Circumstances and indications for NIPPV
In clinical practice, NIPPV is initiated either electively or in the context of acute ventilatory failure initially treated invasively with translaryngeal intubation or noninvasively with facial interfaces . In the latter circumstances, the long-term necessity for NIPPV should be reevaluated after weeks or months during follow-up since the indications for NIPPV may change as the clinical conditions improve or not. In cases of chronic and stable awake hypoventilation, the main criteria for predicting the need for NIPPV are advanced severity with clinical symptoms of hypoventilation plus a balance of several other issues, including: the main primary process explaining the hypoventilation – mechanical or lung deficit; whether the natural rate of progression has been a few years or dozens of years; the clinical severity at the time of decision making; actual symptoms and history of acute-subacute failure in the previous months; and the patient's willingness, including the family and social environment, to undertake this therapy.
Indications for NIPPV are outlined in Table 3. NIPPV is strongly indicated in patients with chest wall and neuro-muscular disorders in the presence of clinical symptoms attributable to diurnal hypoventilation [34–37]. There are no validated values above which NIPPV is definitely indicated; however, many clinicians consider treatment in scoliosis and sequelae of tuberculosis with awake PaCO2 >50 to 55 mmHg and a PaO2 <60 mmHg, and in neuromuscular disease with a PaCO2 around 45 to 50 mmHg and a PaO2 <70 mmHg. In cases with clear clinical symptoms, less severe values may be considered as an indication to start NIPPV . Conversely, in COPD and probably in other lung diseases, diurnal hypo-ventilation does not support the unequivocal utility of NIPPV [38, 39]. Nevertheless, this question remains open since the clinical trials are underpowered and secondary parameters, such as some components of the quality of life or hospitalization days, may have improved. Some observational series suggest better results [40, 41]. Presently, we may admit NIPPV as an option in COPD patients with symptoms of hypoventilation contributing to recurrence of acute-subacute failure, provided that long-term oxygen and drug therapy have already been optimally adjusted. During early stages with only isolated nocturnal hypoventilation, NIPPV is not mandatory but could be optional in kyphoscoliosis and neuromuscular diseases . In the latter, when worsening is both inevitable and rapid (for example, ALS), NIPPV is valuable at an early stage provided that this is an acceptable therapeutic option for the patient.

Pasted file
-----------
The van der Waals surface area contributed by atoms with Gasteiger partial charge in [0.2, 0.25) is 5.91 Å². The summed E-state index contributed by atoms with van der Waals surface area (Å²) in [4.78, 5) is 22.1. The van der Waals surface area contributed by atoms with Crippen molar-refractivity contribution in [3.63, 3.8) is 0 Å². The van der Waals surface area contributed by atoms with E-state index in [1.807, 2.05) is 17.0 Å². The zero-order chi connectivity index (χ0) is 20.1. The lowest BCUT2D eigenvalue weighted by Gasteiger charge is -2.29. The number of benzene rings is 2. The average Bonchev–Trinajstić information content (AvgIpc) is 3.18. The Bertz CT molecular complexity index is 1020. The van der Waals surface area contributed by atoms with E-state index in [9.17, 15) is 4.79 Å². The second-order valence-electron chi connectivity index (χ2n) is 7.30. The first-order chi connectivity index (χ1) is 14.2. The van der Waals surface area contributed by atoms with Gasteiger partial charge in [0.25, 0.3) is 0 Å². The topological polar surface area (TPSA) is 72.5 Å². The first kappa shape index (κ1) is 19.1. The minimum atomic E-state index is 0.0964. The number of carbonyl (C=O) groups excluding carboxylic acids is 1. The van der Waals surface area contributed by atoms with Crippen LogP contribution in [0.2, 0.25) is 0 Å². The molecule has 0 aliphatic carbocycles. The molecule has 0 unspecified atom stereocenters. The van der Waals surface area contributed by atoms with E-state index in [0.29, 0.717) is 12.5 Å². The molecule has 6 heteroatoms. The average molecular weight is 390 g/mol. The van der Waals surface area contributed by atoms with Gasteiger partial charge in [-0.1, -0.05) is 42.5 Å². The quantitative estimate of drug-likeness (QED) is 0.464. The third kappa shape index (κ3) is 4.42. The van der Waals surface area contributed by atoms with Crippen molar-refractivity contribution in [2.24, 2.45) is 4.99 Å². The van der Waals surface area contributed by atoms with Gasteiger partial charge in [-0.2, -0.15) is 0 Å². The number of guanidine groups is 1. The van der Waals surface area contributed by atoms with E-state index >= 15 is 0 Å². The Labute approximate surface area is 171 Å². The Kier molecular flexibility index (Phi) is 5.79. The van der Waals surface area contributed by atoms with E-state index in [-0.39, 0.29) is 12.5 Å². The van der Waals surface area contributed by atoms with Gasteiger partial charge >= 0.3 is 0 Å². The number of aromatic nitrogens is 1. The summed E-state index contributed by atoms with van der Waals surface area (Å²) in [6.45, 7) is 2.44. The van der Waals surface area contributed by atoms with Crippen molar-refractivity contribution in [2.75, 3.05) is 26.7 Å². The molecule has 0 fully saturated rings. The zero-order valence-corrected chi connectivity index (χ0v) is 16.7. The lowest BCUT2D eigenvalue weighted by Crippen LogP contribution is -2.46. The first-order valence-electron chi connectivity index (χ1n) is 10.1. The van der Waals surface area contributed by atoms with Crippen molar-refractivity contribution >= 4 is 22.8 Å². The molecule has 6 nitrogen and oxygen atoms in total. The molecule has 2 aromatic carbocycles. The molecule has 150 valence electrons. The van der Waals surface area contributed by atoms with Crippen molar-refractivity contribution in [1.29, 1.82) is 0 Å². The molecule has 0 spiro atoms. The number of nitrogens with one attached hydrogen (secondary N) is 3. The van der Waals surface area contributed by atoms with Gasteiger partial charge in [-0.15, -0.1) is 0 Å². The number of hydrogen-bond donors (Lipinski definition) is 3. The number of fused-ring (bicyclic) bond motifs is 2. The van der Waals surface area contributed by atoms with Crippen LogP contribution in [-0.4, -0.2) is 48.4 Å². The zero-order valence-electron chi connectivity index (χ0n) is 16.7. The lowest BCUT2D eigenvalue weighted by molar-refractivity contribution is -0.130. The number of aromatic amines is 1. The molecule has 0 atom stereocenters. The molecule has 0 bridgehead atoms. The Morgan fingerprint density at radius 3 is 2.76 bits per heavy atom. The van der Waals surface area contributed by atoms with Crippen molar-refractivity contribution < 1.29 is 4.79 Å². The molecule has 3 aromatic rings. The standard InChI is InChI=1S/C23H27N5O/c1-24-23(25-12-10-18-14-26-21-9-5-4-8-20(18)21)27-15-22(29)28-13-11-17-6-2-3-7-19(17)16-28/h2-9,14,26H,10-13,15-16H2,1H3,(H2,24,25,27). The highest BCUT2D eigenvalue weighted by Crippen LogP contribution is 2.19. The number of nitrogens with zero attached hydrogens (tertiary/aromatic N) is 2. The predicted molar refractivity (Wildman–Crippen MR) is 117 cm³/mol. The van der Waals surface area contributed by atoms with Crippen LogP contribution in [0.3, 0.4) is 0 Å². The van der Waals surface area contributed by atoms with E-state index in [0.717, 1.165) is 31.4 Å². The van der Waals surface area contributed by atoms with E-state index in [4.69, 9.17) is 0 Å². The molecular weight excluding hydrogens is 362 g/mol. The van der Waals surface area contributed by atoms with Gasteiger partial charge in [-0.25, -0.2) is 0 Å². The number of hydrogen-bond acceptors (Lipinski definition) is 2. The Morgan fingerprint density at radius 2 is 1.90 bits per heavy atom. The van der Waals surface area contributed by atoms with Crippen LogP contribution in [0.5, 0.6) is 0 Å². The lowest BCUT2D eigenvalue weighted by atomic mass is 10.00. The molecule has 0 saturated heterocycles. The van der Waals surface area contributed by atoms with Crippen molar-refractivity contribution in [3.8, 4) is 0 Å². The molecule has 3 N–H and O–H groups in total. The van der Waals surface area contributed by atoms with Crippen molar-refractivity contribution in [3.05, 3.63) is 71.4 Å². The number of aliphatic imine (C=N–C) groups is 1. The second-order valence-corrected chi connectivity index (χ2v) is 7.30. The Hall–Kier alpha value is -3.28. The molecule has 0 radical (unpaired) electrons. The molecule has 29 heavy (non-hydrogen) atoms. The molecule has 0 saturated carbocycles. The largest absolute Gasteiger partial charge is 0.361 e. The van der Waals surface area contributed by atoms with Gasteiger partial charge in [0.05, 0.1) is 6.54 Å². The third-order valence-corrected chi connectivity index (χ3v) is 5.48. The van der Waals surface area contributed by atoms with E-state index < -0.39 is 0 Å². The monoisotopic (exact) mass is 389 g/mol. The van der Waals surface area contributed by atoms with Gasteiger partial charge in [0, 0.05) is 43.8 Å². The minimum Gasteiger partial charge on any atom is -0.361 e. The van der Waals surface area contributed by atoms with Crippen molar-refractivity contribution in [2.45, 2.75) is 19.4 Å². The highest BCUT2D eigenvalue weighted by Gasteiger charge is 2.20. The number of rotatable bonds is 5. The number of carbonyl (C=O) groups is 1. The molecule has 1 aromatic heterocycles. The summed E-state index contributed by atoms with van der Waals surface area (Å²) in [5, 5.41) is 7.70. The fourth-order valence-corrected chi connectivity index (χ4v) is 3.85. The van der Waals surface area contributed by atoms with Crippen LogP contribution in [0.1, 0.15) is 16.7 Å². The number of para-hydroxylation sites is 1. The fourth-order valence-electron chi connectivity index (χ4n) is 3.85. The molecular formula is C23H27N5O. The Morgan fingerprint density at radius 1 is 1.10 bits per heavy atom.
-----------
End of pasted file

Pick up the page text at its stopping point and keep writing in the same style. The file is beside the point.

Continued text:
NIPPV use in some other diseases may also deserve consideration even if clinical experience remains inconclusive. Obesity hypoventilation syndrome is dominated by morbid obesity impeding ventilation, frequent obstructive apnea and more or less reversible decreased reactivity of the respiratory centers . In acute-subacute as in chronic situations, NIPPV has been shown to reverse hypoventilation [44, 45]. However, considering the high prevalence of obstructive apnea, CPAP is a simpler and efficient treatment. In addition, CPAP reduces the resistance of the pharynx, which leads to a light reduction of the work of breathing. This may be another reason for the reversal of the hypoventilation. Cheyne-Stokes breathing with central and obstructive apnea in the context of severe cardiac insufficiency has been shown to negatively influence the clinical situation and survival . Conventional NIPPV or a new modality, such as adaptive servo-ventilation, has been shown to alleviate apnea and improve cardiac function [47, 48]. Nevertheless, no conclusion about the utility of nocturnal NIPPV in terms of survival and main outcomes is available. In addition, a recent large study comparing oxygen and CPAP, which also alleviates apnea and improves cardiac function, does not prove the clinical superiority of CPAP in terms of survival . Pure obstructive sleep apneas in the context of obstructive sleep apnea could be suppressed with NIPPV. Some authors have proposed NIPPV as a second-line treatment in the case of CPAP failure. However, this is not supported with enough conclusive study to be recommended . Ondine's curse, in children, is characterized by the lack of metabolic response of the respiratory centers during sleep and is responsible for severe nocturnal hypoventilation. The usual treatment is tracheostomy and nocturnal ventilation. Some clinical experience suggests that, after years, tracheostomy might be converted in some cases to nocturnal NIPPV. Obviously, such options must remain in the hands of specialized teams .